Dancing is hard; teaching it is harder

April 26, 2017 — by Sanjana Melkote

Sophomore moves from learner to teacher as she experiences teaching dance to young children. 

In my 10 years of being a dancer, I have heard (and often disregarded) my teacher’s corrections such as: “put in more energy,” “smile” and “pay attention to technique” countless times, but I’ve never thought about the work a teacher puts every day into pushing their students to be their best.

Suganda Iyer, founder and director of Jayendra Kalakendra, a dance school in the Bay Area, has been teaching Bharathanatyam, an Indian classical dance form for 25 years.

She teaches her students with a clear vision concerning the correct technique in Bharathanatyam, but doesn’t expect us to achieve it on our own. Whenever we don’t understand a step, she will make us repeat it until we master it, and when we struggle with facial expressions, she tells us stories that explain the meaning of the dance.

I attend dance class twice a week: once in a solo class and another in a group setting. Even when I am placed in the back because I’m taller than most of the other dancers, she can point out every little mistake I make.

I don’t know if her extreme attention to detail has been developed over time, but in an effort to improve this skill in myself, I signed up to be a teacher’s assistant last fall and take on a class of twelve 10-year-olds, who are still grasping the initial nuances of dance.

I met my first challenge when I walked into the studio. I wasn’t simply dealing with my peers; I needed to take control of the room. I introduced myself nervously and directed the class to start stretching and warming up.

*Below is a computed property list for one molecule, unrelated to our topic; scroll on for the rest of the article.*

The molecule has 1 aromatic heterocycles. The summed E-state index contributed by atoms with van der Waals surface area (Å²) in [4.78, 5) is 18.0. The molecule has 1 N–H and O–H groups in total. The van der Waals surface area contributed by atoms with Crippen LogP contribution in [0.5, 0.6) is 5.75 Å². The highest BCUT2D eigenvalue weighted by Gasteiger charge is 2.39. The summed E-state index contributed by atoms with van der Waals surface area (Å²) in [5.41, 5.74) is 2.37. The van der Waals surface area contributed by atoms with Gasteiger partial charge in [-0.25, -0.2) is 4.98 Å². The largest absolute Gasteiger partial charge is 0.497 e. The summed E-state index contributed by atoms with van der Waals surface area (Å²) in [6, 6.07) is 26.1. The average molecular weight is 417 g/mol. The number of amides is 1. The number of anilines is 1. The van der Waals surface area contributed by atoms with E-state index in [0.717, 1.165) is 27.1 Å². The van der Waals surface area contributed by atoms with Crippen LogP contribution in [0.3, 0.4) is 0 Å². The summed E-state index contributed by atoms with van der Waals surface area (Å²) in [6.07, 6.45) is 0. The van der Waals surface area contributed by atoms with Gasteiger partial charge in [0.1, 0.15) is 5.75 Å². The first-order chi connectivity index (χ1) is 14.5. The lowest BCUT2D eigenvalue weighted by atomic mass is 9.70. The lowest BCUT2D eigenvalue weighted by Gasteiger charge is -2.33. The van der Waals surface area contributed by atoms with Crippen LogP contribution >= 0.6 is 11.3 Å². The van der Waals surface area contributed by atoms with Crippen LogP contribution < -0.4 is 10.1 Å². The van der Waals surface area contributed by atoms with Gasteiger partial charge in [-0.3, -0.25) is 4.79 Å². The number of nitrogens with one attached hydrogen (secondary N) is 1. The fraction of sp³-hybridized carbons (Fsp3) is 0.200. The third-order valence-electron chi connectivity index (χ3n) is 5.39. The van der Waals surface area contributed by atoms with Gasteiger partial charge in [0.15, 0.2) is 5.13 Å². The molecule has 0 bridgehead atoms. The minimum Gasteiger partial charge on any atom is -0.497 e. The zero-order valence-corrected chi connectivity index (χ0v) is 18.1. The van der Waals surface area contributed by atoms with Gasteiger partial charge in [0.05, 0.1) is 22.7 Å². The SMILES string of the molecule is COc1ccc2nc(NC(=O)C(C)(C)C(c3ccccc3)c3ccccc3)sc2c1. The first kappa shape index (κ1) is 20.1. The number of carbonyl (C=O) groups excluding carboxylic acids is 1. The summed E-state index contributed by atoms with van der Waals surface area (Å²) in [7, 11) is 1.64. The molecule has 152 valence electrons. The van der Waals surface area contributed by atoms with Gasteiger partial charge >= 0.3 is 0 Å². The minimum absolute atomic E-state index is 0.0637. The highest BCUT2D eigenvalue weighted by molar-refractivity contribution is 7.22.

I discovered that the first step in becoming a good teacher is gaining the students’ trust. So, while they were stretching, I asked them about their schools and families. Even though these few personal questions initiated a trivial connection compared to years of watching these students grow, it was the start of our relationship.

As the class went on and the children grew tired from dancing, I could see their effort slipping, and even though I didn’t want to appear harsh, I itched to call out their glaring mistakes.

Once I felt more comfortable with my students after a couple of weeks, I corrected them more and pushed them a little harder each class.

I also learned that it is very important to encourage young students, especially with dance because it takes a lot of hard work to master and can be unrewarding despite persistent efforts.

I was slowly pushing the intensity in class while trying to be not strict like our teacher, but one day all the students came to class without practicing and none of them could show me the new combination properly.

I became frightened because these students had started to slack off, and it was all because of my relaxed approach of teaching.

I felt angry that just because I was nicer, they didn’t feel the personal drive to work hard. I told them that if they didn’t have enough respect to practice what had been taught from our teacher Mrs. Iyer, who puts her life into making them a better dancer, they didn’t deserve to dance.

I felt harsh, but they started working harder and will hopefully make my teacher and me proud again.

I am slowly understanding the balance between tough love and encouragement, and I realized that both come from a place of care in a teacher after having to deliver both myself.

Teachers have an incredible responsibility, and the task of helping a person grow and change in almost any endeavor is never easy. Shadowing my teacher in her dance school helped me improve new qualities in myself and made me realize that she will always teach me meaningful lessons.

Rising from dancer to teacher also pushed me in many ways. I now constantly correct myself in the mirror because I’m not just dancing for myself anymore, but sharing my knowledge with others. And I now strive to teach this art form with the same care for quality that Mrs. Iyer taught me.

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